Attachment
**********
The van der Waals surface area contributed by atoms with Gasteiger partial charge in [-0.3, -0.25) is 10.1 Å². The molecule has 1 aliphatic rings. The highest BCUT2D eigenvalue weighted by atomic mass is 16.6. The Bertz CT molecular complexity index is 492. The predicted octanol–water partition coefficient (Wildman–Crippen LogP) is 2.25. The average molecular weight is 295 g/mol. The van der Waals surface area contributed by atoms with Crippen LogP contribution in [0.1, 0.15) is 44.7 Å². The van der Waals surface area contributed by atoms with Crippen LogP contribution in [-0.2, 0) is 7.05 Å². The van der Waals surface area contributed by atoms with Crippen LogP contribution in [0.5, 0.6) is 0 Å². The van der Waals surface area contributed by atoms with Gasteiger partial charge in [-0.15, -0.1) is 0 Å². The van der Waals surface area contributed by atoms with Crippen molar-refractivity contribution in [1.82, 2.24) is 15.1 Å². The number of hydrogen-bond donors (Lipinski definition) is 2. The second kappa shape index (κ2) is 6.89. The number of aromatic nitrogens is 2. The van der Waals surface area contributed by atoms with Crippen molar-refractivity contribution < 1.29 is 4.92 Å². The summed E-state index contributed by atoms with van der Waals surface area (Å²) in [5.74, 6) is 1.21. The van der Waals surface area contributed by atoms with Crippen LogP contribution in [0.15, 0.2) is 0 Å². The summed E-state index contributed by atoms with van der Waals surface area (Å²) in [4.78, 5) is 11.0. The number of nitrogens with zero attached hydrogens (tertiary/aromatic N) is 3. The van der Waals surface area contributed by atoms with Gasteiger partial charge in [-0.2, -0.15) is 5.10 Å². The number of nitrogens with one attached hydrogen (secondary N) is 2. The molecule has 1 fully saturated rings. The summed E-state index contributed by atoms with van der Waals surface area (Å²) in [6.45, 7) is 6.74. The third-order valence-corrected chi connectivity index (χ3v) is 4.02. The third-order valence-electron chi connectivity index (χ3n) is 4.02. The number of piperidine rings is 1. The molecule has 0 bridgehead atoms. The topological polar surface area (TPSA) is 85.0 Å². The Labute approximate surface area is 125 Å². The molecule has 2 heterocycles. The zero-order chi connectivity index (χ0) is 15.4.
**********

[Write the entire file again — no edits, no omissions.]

The van der Waals surface area contributed by atoms with Gasteiger partial charge in [-0.3, -0.25) is 10.1 Å². The molecule has 1 aliphatic rings. The highest BCUT2D eigenvalue weighted by atomic mass is 16.6. The Bertz CT molecular complexity index is 492. The predicted octanol–water partition coefficient (Wildman–Crippen LogP) is 2.25. The average molecular weight is 295 g/mol. The van der Waals surface area contributed by atoms with Crippen LogP contribution in [0.1, 0.15) is 44.7 Å². The van der Waals surface area contributed by atoms with Crippen LogP contribution in [-0.2, 0) is 7.05 Å². The van der Waals surface area contributed by atoms with Crippen LogP contribution in [0.5, 0.6) is 0 Å². The van der Waals surface area contributed by atoms with Gasteiger partial charge in [-0.15, -0.1) is 0 Å². The van der Waals surface area contributed by atoms with Crippen molar-refractivity contribution in [1.82, 2.24) is 15.1 Å². The number of hydrogen-bond donors (Lipinski definition) is 2. The second kappa shape index (κ2) is 6.89. The number of aromatic nitrogens is 2. The van der Waals surface area contributed by atoms with Crippen molar-refractivity contribution < 1.29 is 4.92 Å². The summed E-state index contributed by atoms with van der Waals surface area (Å²) in [5.74, 6) is 1.21. The van der Waals surface area contributed by atoms with Crippen LogP contribution in [0.15, 0.2) is 0 Å². The summed E-state index contributed by atoms with van der Waals surface area (Å²) in [4.78, 5) is 11.0. The number of nitrogens with zero attached hydrogens (tertiary/aromatic N) is 3. The van der Waals surface area contributed by atoms with Gasteiger partial charge in [-0.2, -0.15) is 5.10 Å². The number of nitrogens with one attached hydrogen (secondary N) is 2. The molecule has 1 fully saturated rings. The summed E-state index contributed by atoms with van der Waals surface area (Å²) in [6.45, 7) is 6.74. The third-order valence-corrected chi connectivity index (χ3v) is 4.02. The third-order valence-electron chi connectivity index (χ3n) is 4.02. The number of piperidine rings is 1. The molecule has 0 bridgehead atoms. The topological polar surface area (TPSA) is 85.0 Å². The Labute approximate surface area is 125 Å². The molecule has 2 heterocycles. The zero-order chi connectivity index (χ0) is 15.4.